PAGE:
Silvestre de Balboa,

Espejo de paciencia

(Mirror of Patience)

Panorama of La Habana. Amsterdam, 17th century. Atlas Beudeker. British Library, London. Source:,_17th_century).jpg

Espejo de paciencia [Mirror of Patience] is an epic poem written by Silvestre de Balboa (Gran Canaria, 1563–Puerto Príncipe, Cuba, c. 1649) in 1608 to commemorate an historical event of four years earlier: the kidnapping and freeing of the Bishop of Cuba, Juan de las Cabezas Altamirano, near the town of Bayamo in Cuba. The poem is the first known work of Cuban literature. After being lost for two centuries, it was discovered in 1836 by the literary critic José Antonio Echevarría in the library of the “Sociedad de Amigos del País” in Havana. The first complete edition was published in the 20th century.

The poem contains two cantos. The first narrates the kidnapping of Bishop Cabezas by the French pirate Gilberto Girón on April 29, 1604, his subsequent captivity, and his liberation following the payment of an enormous ransom. The second recounts the combat between the creoles and the French pirates, which ends with the victory of the creoles.

Following their abduction of Bishop Cabezas, the French pirates ask the people of Bayamo for a ramson to liberate him. The villagers promise to pay the ramson but secretly prepare an ambush. Under the leadership of Gregorio Ramos, a group of twenty-two neighbors from Bayamo engage in a skirmish against the French pirates and defeat them. In this combat the African slave Salvador Golomón kills Gilberto Girón, and for this reason Silvestre de Balboa asks in the poem for the emancipation of the slave. This scene is the first literary representation of an African slave in Cuban literature.

The final section of the poem’s first canto narrates a scene with mythological beings and the offering of a tropical cornucopia to Bishop Cabezas Altamirano. This particular scene is considered the most relevant contribution of Balboa by the literary critics and writers José Lezama Lima, Cintio Vitier, and Roberto González Echevarría. It is both a realistic landscape because of its description of nature and a marvelous landscape because of the presence of mythological beings. This mixed landscape is a novelty of Balboa’s and constitutes a renewal of the topic in Spanish American colonial epic poetry (Marrero-Fente 2017).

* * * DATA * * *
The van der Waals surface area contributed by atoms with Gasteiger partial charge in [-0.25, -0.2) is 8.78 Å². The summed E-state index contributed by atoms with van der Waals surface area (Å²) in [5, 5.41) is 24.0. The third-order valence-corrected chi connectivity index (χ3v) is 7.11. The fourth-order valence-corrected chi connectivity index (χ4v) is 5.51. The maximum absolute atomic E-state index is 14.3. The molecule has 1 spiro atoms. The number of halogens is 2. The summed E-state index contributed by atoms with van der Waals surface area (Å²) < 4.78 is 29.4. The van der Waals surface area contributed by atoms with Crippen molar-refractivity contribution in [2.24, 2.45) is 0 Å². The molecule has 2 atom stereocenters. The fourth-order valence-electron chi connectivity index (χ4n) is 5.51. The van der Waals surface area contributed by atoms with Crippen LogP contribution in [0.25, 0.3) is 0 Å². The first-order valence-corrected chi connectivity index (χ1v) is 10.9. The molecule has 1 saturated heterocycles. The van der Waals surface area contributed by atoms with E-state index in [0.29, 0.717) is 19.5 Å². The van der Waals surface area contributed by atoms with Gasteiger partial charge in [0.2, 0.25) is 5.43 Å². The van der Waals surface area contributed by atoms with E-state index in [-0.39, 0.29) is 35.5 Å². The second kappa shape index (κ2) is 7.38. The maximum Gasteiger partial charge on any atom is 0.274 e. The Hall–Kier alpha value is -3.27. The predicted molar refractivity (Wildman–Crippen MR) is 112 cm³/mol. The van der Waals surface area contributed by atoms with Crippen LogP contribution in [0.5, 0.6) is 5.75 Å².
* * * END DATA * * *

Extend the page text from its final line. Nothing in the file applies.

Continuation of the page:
The bucolic genre is the frame of the episode, expressed formally in the verse form of octavas. The scene begins with the woodland inhabited by various species of mythological beings. The fauns, satyrs and woodland deities enter and make the first offering of the tropical cornucopia: soursops, jijiras and star apples. The woodland nymphs subsequently appear and make their mixed offering of animals, plants, flowers, fruits and vegetables (more specifically, parrots, coffee flowers, maize, tobacco, mammees, pineapples, prickly pears, avocados, bananas, Spanish lime, and tomatoes). The hamadryads then appear with four dryads who present an offering of fruits, plants, flowers and trees (luffas, macaguas, dragon fruits, black berries, and jaguas), followed by the naiads, who offer seafood (crevalle jack, mountain mullet, mullet, shrimps, cichlid, and two-spot lebiasana). Then it is the turn of the epimeliads followed by the leimakids who give the turtles of Masabo. Finally, after the acclamation of the centaurs and sagittari, the orads offer iguanas, ducks, and hutias. The section concludes with the scene of a musical parade, one of the topics of the bucolic genre.